Godfather of the Jersey breed visits New Zealand
A man regarded as ‘the Godfather of the Jersey breed’ recently visited New Zealand to extol the virtues of a breed he has “loved” since he was a child.
Herby Lutz grew up in Chester, South Carolina and recalls wanting to be a dairy farmer when he was nine years old.
“My parents had other businesses and I started milking for my neighbours, in 1984, when I was nine years old. Those early efforts led, many years later, to the purchase of the farm I still own with my wife. in Chester and the development of a line of Jerseys that set national records. The Lutz Jersey herd was one of the first in the United States to produce 20,000 pounds (around 9,000 kg) of milk per cow per year.”
“I eventually worked for the US Jersey Association and then took an opportunity to join Select Sires (one of the world’s largest farmer owned genetics companies) to run their Jersey breeding programme.”
Looking back over the years, Herby Lutz says the modern Jersey is larger and more capacious, able to convert feed faster than her predecessors.
“They’ve got a bigger frame, are more robust and have well-supported udders capable of producing large volumes year after year.”
In his role with Select Sires, Lutz “travels the world talking with farmers and breeding representatives for the co-operative’s marketing arm, World Wide Sires.
“Talking with farmers and understanding the challenges they’re facing is essential in my role managing Select Sires’ bull buying and Jersey programme. ‘One size doesn’t fit all’ and – as one of the largest genetics companies in the world – we have to produce a line of sires which have the goods farmers need in every country of the world.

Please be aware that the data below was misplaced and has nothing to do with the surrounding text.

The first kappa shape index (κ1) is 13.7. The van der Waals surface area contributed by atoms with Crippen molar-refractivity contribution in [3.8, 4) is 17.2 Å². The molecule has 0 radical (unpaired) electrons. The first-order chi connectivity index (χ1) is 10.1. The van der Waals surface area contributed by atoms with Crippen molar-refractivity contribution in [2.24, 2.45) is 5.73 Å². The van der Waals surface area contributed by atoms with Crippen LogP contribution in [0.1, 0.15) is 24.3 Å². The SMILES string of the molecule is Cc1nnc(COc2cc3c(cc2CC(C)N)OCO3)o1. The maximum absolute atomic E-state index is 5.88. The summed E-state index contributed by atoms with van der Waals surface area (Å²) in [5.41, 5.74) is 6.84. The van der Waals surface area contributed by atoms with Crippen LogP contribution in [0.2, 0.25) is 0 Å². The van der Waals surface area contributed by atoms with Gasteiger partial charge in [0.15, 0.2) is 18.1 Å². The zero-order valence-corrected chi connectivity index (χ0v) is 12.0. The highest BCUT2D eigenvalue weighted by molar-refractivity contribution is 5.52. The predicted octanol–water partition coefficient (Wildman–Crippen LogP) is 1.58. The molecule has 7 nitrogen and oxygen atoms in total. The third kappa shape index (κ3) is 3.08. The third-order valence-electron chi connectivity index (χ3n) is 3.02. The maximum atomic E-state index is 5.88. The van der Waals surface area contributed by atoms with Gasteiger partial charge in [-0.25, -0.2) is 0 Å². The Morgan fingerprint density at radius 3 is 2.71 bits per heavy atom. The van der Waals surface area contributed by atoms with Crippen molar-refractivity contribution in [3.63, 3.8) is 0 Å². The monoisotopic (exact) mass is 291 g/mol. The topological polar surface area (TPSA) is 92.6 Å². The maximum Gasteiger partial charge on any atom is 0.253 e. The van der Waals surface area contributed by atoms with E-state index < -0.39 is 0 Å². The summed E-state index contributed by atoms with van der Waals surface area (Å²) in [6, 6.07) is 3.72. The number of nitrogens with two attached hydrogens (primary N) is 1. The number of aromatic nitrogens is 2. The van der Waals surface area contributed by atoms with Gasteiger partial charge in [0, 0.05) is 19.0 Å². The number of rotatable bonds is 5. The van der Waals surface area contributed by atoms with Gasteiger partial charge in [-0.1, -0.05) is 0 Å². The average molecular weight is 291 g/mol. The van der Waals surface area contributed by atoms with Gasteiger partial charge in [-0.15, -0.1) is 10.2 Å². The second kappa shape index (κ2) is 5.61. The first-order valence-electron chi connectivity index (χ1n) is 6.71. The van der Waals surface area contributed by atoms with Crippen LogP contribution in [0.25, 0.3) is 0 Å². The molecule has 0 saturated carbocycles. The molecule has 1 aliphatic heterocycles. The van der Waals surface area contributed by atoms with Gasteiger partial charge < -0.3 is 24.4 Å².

“Having one of the biggest genomic programmes in the world doesn’t mean we ‘ignore’ type; we still go out and find cows which farmers love owning and milking. It’s essential to see the dams and grand dams so you can make corrective mating and produce a sound, highly profitable cow which will last in a commercial environment. Milking dollars have to validate the predictions.”
Lutz says there has been a resurgence in the Jersey breed, world-wide, with sales “more than” doubling in the time he has been with Select Sires.
“As a breed they are efficient producers of components. They don’t produce as many pounds of milk as Holsteins, but it takes less feed and water to produce what they do generate and that makes them a value added product.
“They’re also very efficient reproductively; their smaller bodyweight enabling them put more energy into getting back in calf v maintaining their bodyweight. In the United States, the Jersey breed tends to last one lactation longer than Holsteins.”
Herby Lutz’s love for the Jersey breed is evident in the passion he exudes as he talks with farmers. “They are very personable; when people give them a chance they figure it out and Jerseys take over.”